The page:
Leadership opportunity – Reviving a dying club

How we managed to revive our club

Taking ownership

Whenever you walk into a situation that is not of your own creation, you have two choices. Start blaming someone or taken ownership of the situation and do something about it. The former is easy to do because it absolves you of responsibility, of the need to actually be accountable. The latter is much harder because you own up to something and become the change agent. The latter is the noble way.

As a Toastmaster, I had seen the value of being a member and I yearned to do more, to create a solid concrete structure that would outlive us all. Toastmasters is an institution and it has survived all these years because members came for meetings, paid their dues and supported each other as they grew in confidence and leadership.

This is the story of Metropolitan Toastmasters Club and its members. This is the story of how we built up our club brick by brick, member by member in 6 months to become the one of the best in Zimbabwe.


Crying out for help
One of the first things I realized when I made the decision to be at the forefront of rebuilding the club was that I was not going to be able to do it alone. I remember being ashamed at ICON because I was reminded with every encounter that I had that Metropolitan Club was “Non Existent”. The club that had helped me with confidence building was dying and everyone seemed to have accepted that fate. This was what was running through my mind when District Director Frank Tsuro asked “Is there a club that needs help?” at the conference. I quickly shot my hand up and before he could even finish speaking I was on my way to the stage. Frank Tsuro then asked the International Director for Region 11, Morag Mathieson to assist and together with DTM Sandra Cooper they walked me through the process of getting the club back to good standing. Upon getting back to Zimbabwe I went on a mission, I called; sent emails and requested meetings with key people that I knew would help me come up with an actionable plan that would help revive the club. I would message Frank Tsuro almost every day, I would call Joel Gombera, Zivai Matondo, Fungai Mtisi and Edmore Gamundani for help with certain information about Toastmasters because I knew that I would be the one who was going to communicate the VISION to prospective members.

Team work
There’s an Africa proverb which says that, “If you want to go fast, go alone, but if you want to go far, go together”. This statement rings true as we look back at our journey as a team. Without a strong high performing team, all the planning and help would have come to nothing because we needed a team to execute. Our Team was comprised of 3 old and 4 new members. We attended our first COT as a Team, and the Hall of Fame was the worst part of the day. We did not receive a single award, an ordeal that amazingly helped to bring us together as a Team as we vowed to never let something like this happen again. We were we all going to play our part in not only reviving the club but making it the best. We dedicated the first 3 months to learning about Toastmasters and all its programs, going through the club success plan and understanding each of our roles and how they fed into each other. The next 3 months we focused on membership building (Moved from 3 members to 12 members by June 30) and more learning. By October 1 we had 25 paid up members and to date we are sitting at 32 members. The next 3 months we pushed to get to 10DCP points and renewals. As at this moment we are a speech away from that 10DCP mark and 25 members have paid up their subscriptions. The last 3 months have been termed “Exceeding limits”, where we are aiming for at least half of our members to get triple crowns. Al thus has been possible because of Team work which made the dream work.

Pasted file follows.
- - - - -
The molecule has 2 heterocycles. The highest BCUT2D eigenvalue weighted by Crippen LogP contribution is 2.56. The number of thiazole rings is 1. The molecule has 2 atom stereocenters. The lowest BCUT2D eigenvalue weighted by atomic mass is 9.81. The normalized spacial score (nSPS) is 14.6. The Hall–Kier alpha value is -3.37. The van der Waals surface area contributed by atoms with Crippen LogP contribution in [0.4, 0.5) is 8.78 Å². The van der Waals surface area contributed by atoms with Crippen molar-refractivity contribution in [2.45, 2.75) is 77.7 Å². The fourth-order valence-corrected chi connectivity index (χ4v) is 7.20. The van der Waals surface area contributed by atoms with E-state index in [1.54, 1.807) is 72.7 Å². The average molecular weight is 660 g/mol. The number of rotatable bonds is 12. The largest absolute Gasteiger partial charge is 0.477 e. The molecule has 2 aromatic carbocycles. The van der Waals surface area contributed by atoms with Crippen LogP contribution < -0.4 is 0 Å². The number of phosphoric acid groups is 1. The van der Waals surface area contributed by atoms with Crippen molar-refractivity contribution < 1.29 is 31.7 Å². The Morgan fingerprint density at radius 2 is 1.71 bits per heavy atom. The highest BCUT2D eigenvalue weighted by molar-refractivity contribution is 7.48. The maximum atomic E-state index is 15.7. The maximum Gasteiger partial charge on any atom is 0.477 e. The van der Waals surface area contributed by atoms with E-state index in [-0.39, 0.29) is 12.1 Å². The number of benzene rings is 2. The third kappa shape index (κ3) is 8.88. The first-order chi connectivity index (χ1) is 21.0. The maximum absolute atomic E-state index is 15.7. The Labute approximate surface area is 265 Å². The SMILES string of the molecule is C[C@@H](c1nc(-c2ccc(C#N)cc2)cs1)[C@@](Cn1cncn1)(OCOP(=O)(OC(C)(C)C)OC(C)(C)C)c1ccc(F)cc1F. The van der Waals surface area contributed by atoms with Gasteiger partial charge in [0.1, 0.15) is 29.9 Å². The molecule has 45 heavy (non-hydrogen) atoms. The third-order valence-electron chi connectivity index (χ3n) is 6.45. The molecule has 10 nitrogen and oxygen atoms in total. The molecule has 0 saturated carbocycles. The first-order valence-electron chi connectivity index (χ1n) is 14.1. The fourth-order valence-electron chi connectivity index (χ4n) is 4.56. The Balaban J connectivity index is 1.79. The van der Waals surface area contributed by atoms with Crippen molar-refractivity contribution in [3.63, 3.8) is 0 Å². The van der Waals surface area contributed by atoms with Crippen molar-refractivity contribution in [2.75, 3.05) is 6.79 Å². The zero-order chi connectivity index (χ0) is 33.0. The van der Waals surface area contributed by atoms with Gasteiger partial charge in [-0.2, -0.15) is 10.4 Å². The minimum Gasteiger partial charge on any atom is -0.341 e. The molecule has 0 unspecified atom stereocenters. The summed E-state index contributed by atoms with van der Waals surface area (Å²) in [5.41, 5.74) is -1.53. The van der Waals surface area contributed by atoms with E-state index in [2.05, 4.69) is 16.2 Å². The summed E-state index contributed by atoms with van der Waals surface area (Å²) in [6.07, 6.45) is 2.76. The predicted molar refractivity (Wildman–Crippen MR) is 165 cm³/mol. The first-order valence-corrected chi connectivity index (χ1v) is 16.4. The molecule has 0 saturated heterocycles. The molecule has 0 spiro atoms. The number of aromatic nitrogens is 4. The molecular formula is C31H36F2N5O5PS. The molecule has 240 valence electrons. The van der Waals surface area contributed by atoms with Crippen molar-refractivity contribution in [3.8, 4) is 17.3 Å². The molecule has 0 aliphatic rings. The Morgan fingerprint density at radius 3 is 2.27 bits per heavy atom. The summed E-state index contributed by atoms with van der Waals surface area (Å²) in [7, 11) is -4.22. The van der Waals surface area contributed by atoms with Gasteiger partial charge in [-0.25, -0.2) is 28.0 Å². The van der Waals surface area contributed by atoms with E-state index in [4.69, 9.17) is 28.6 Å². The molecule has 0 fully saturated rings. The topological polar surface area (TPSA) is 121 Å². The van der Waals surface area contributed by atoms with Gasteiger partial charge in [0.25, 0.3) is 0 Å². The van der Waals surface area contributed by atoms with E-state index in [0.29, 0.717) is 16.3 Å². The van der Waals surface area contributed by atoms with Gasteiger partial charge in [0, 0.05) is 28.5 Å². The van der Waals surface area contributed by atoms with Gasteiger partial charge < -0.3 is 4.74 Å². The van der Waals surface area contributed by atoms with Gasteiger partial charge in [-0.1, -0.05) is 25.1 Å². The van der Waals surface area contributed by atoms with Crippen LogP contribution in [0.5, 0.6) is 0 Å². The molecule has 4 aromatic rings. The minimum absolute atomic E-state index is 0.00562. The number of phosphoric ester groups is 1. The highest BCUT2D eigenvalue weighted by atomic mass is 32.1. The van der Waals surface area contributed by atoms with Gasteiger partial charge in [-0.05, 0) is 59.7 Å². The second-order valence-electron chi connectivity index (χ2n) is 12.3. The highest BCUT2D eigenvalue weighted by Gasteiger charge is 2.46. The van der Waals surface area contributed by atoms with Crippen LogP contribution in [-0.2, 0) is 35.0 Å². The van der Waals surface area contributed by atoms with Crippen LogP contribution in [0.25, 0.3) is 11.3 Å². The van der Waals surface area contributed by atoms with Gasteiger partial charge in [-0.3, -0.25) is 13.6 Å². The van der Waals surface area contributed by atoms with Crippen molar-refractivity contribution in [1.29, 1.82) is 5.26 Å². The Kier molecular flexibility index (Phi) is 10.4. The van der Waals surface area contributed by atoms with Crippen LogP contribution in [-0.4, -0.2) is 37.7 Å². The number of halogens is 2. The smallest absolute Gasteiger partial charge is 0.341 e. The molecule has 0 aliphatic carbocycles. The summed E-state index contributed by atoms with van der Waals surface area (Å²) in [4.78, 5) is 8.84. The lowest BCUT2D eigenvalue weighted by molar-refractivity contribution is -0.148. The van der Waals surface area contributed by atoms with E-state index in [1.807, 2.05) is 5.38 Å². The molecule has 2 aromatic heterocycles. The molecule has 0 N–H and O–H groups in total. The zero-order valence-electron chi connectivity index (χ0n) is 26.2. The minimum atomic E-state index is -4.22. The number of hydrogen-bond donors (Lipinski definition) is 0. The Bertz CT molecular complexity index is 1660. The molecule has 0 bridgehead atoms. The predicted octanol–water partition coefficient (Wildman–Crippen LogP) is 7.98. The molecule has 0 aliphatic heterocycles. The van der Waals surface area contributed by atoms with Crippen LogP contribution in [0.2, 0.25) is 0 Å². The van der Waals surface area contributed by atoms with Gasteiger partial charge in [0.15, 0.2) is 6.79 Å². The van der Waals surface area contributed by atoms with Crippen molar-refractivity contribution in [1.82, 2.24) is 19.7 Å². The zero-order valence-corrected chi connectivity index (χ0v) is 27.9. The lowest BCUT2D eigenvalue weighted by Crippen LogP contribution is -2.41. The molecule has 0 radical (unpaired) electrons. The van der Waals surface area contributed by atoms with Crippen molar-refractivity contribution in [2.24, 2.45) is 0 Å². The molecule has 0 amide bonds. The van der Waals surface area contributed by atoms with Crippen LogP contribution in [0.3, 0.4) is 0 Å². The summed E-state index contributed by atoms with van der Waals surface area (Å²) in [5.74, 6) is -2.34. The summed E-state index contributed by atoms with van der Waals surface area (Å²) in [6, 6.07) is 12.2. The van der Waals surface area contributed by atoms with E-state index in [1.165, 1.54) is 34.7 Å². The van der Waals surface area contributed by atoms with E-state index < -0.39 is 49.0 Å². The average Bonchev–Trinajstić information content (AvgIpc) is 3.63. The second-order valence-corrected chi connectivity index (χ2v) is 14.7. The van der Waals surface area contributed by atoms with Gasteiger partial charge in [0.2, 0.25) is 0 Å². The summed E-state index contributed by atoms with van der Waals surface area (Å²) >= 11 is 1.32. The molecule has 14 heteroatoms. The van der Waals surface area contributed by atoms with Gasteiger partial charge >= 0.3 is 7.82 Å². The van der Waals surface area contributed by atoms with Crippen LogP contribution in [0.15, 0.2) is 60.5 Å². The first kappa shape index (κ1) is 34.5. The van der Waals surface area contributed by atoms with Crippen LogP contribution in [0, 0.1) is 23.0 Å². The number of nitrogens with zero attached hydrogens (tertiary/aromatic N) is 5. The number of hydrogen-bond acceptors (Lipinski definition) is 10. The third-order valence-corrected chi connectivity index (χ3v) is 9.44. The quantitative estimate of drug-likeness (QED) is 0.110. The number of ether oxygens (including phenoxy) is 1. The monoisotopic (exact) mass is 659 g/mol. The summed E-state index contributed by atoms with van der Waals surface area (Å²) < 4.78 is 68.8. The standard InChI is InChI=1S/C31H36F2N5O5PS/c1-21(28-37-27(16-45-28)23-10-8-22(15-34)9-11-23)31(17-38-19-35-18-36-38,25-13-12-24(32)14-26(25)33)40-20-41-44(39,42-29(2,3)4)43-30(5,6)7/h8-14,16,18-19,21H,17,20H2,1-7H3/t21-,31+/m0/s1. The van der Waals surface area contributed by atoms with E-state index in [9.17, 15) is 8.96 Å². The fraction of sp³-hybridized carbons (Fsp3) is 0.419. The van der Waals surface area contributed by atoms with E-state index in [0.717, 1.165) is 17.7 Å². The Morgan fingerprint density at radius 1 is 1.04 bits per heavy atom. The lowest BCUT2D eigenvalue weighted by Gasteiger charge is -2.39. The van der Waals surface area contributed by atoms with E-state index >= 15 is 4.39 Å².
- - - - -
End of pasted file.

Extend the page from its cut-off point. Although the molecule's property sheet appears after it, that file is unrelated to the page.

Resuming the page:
Resilience
The persistence and tenacity to keep going to every scheduled meeting is a huge effort, but it is something that we all committed to do. Our members would attend meetings and participate. They diligently came for every meeting and it contributed to a steady stream of members throughout the year.

The most amazing thing was that our guest numbers continued to increase and because of the Team work displayed by the club officers the conversion rate also increased. I will not lie and say the process was seamless because we faced quite a number of challenges since the club was basically being run by new members but we always reminded ourselves of our main goal (To be one of the best in our Division) and the memories of the endless clapping “for others” at COT kept us going.

Consistency
Showing up is one thing, but being consistent with showing up is what creates continuous success. Our message at every meeting remained the same and each meeting we would make sure that we were making the right steps towards ensuring the success of not only our club but our members too. We would visit other clubs and imitate some best practises that would assist us with being consistent. We ensured that we created a culture where excellence and being prepared is demonstrated and encouraged.

Maintaining our unique club culture (If it’s not fun, it’s not Toastmasters)
Metropolitan Club is mostly comprised of millennials and because of that our meetings are rarely boring. We have fun, we host social meet ups, we do quiz nights together and we learn together. Because of this, we have brought together a very fun and intelligent group of people together who are focused on becoming the best versions of them and have made a commitment to each other, to progressing and getting better. We have created so many fun ways of learning and achieving our goals in Toastmasters. This, in my opinion, is what has unlocked true value in being a Toastmasters member.

Trish Hakata

President Metropolitan Club

Zimbabwe

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